Damages claim dismissed after judge finds crash never happened
Tom McDonagh and six of his family sued Dublin lorry owner for €420,000
Judge Terence O’Sullivan was satisfied a piece of plastic referred to in evidence had been planted by one of the claimants at the back of the lorry.
A multiple damages claim for personal injuries totalling €420,000 has been dismissed at the Circuit Civil Court after the judge found no accident had occurred.
Judge Terence O’Sullivan said he was satisfied a piece of plastic from a people carrier had been planted on a lorry to suggest there had been an impact between the two vehicles.
Of the seven cases before his court, the judge tried Mr McDonagh’s first to decide on the liability issues attaching to all of them. The judge threw out Mr McDonagh’s claim which meant the six other claims collapsed with it and were dismissed.
Claims had been brought by Tom (senior), Tom (junior), Owen, Mary, Mary Theresa and Rebecca McDonagh and also by an in-law David Mongan. Addresses for the McDonagh family members were given as Innishmere Gardens, Coalisland, Co Tyrone. Mongan had an address in Co Kildare. All of them had sought damages to an upper limit of €60,000 each.
Mr McDonagh claimed that in July 2013 his seven-seater utility vehicle had been hit from the side by the truck on the M1 Motorway and alleged the lorry had damaged the wing mirror and fly window of the vehicle carrying himself and six relatives. He said he had followed the lorry into the Port Tunnel until it stopped.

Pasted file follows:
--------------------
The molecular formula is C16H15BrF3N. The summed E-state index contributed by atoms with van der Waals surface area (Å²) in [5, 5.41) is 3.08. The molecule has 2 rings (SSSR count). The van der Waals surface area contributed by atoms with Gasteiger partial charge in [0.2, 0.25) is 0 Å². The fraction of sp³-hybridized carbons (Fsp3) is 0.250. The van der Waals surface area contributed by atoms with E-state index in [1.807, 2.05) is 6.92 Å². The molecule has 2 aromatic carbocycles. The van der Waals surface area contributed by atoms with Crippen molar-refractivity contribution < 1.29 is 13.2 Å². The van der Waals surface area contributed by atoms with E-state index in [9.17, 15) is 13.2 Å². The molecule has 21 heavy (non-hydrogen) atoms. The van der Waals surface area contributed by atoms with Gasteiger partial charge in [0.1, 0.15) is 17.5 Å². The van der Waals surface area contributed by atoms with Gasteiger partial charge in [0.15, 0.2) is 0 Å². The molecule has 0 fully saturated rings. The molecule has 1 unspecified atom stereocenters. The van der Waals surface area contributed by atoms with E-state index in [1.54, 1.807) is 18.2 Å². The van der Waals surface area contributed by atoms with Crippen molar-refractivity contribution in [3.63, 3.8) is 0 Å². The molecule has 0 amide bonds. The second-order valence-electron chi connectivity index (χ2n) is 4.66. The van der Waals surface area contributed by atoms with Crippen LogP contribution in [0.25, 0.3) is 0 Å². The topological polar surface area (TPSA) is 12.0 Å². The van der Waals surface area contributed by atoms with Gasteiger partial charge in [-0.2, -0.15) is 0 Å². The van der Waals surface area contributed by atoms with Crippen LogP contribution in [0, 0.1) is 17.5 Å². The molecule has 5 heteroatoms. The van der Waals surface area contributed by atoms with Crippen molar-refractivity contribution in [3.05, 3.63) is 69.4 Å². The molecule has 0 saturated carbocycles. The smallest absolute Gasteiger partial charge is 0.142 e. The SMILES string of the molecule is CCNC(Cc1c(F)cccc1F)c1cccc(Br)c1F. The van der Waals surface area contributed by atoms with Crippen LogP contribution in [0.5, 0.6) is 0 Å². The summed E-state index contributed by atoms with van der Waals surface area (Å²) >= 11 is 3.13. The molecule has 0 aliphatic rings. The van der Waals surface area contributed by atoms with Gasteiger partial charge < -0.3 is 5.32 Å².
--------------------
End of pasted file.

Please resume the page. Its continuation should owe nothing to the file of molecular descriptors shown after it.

Mr McDonagh (43) told the court when he eventually got the lorry driver to stop he had spoken to him at the front of the vehicle and had then brought him to the rear of the truck where they found the piece of plastic allegedly from his family carrier. He said there was also paint from his vehicle on the truck. But a garda, who investigated the accident, told the court there was no paint marks to be seen.
Mr McDonagh also claimed that on the day following the accident he and his family had been treated at the emergency unit of Drogheda hospital. He stated he had suffered neck and lower back injuries.
Barrister Tom Clarke, for lorry owner Silvio Rabbitte and Sons, Ballycoolin, Blanchardstown, Dublin, had put it to Mr McDonagh that the piece of plastic he referred to was not embedded in the lorry and had only been sitting on the back of the truck.
He said it would have been ridiculous to suggest it could have remained there for several miles during which Mr McDonagh claimed he had been flashing lights in a bid to attract the lorry driver’s attention. He also challenged Mr McDonagh on a discrepancy between what he had told the court and what appeared in hospital records.
The judge said he had found Mr McDonagh an unimpressive witness and the court had concluded there was no impact and no accident had occurred. He was satisfied that the piece of plastic referred to in evidence had been planted by one of the claimants at the back of the lorry after it had been stopped and while Mr McDonagh had engaged the lorry driver in conversation at the front.
It had been placed there by one of them for the purpose of advancing their claims, he said.
He accepted the lorry had at no stage wandered into Mr McDonagh’s traffic lane and awarded costs against all adult members of the family, who had brought unsuccessful claims, in favour of Silvio Rabbitte and Sons. He said there had been no accident.